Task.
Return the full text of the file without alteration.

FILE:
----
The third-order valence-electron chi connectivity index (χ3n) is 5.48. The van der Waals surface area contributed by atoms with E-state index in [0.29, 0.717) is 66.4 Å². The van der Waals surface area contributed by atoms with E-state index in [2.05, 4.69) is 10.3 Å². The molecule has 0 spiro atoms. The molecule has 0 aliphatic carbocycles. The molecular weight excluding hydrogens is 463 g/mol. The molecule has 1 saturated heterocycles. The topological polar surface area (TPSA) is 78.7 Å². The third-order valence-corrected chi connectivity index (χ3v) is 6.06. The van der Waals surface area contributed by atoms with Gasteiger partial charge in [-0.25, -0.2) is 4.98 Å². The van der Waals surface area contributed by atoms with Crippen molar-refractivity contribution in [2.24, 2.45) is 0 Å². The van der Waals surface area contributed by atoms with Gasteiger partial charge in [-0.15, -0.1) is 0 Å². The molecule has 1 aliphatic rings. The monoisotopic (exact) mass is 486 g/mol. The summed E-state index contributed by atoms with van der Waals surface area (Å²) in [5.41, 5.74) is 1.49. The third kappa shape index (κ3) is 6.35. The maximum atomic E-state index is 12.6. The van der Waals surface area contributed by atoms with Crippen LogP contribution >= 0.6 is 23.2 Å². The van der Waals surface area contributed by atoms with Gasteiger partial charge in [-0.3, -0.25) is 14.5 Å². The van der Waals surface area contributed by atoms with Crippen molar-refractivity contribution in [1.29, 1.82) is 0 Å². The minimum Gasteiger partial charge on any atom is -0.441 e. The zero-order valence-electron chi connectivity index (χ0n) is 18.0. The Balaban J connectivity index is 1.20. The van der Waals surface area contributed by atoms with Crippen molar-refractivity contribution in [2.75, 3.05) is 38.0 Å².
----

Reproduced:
The third-order valence-electron chi connectivity index (χ3n) is 5.48. The van der Waals surface area contributed by atoms with E-state index in [0.29, 0.717) is 66.4 Å². The van der Waals surface area contributed by atoms with E-state index in [2.05, 4.69) is 10.3 Å². The molecule has 0 spiro atoms. The molecule has 0 aliphatic carbocycles. The molecular weight excluding hydrogens is 463 g/mol. The molecule has 1 saturated heterocycles. The topological polar surface area (TPSA) is 78.7 Å². The third-order valence-corrected chi connectivity index (χ3v) is 6.06. The van der Waals surface area contributed by atoms with Gasteiger partial charge in [-0.25, -0.2) is 4.98 Å². The van der Waals surface area contributed by atoms with Crippen molar-refractivity contribution in [2.24, 2.45) is 0 Å². The van der Waals surface area contributed by atoms with Gasteiger partial charge in [-0.15, -0.1) is 0 Å². The molecule has 1 aliphatic rings. The monoisotopic (exact) mass is 486 g/mol. The summed E-state index contributed by atoms with van der Waals surface area (Å²) in [5.41, 5.74) is 1.49. The third kappa shape index (κ3) is 6.35. The maximum atomic E-state index is 12.6. The van der Waals surface area contributed by atoms with Crippen LogP contribution >= 0.6 is 23.2 Å². The van der Waals surface area contributed by atoms with Gasteiger partial charge in [-0.3, -0.25) is 14.5 Å². The van der Waals surface area contributed by atoms with Crippen molar-refractivity contribution in [1.29, 1.82) is 0 Å². The minimum Gasteiger partial charge on any atom is -0.441 e. The zero-order valence-electron chi connectivity index (χ0n) is 18.0. The Balaban J connectivity index is 1.20. The van der Waals surface area contributed by atoms with Crippen molar-refractivity contribution in [2.75, 3.05) is 38.0 Å².